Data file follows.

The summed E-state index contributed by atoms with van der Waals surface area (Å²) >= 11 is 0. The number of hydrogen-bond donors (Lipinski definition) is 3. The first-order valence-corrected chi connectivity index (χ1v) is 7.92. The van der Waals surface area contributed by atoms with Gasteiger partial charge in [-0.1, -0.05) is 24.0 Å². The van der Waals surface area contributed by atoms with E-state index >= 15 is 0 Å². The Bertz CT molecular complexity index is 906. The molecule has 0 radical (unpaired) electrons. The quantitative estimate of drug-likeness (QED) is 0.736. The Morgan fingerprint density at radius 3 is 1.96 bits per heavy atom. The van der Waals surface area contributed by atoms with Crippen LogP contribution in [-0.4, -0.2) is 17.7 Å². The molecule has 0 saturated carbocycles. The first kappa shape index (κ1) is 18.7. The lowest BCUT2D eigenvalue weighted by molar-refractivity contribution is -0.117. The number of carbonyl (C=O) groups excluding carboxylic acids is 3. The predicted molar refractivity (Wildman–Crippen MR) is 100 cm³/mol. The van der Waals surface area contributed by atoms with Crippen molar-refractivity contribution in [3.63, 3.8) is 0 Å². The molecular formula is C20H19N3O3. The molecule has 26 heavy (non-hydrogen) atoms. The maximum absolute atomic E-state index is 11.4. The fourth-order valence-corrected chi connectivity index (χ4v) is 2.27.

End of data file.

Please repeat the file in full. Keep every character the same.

The summed E-state index contributed by atoms with van der Waals surface area (Å²) >= 11 is 0. The number of hydrogen-bond donors (Lipinski definition) is 3. The first-order valence-corrected chi connectivity index (χ1v) is 7.92. The van der Waals surface area contributed by atoms with Gasteiger partial charge in [-0.1, -0.05) is 24.0 Å². The van der Waals surface area contributed by atoms with E-state index >= 15 is 0 Å². The Bertz CT molecular complexity index is 906. The molecule has 0 radical (unpaired) electrons. The quantitative estimate of drug-likeness (QED) is 0.736. The Morgan fingerprint density at radius 3 is 1.96 bits per heavy atom. The van der Waals surface area contributed by atoms with Crippen LogP contribution in [-0.4, -0.2) is 17.7 Å². The molecule has 0 saturated carbocycles. The first kappa shape index (κ1) is 18.7. The lowest BCUT2D eigenvalue weighted by molar-refractivity contribution is -0.117. The number of carbonyl (C=O) groups excluding carboxylic acids is 3. The predicted molar refractivity (Wildman–Crippen MR) is 100 cm³/mol. The van der Waals surface area contributed by atoms with Crippen molar-refractivity contribution in [3.63, 3.8) is 0 Å². The molecular formula is C20H19N3O3. The molecule has 26 heavy (non-hydrogen) atoms. The maximum absolute atomic E-state index is 11.4. The fourth-order valence-corrected chi connectivity index (χ4v) is 2.27.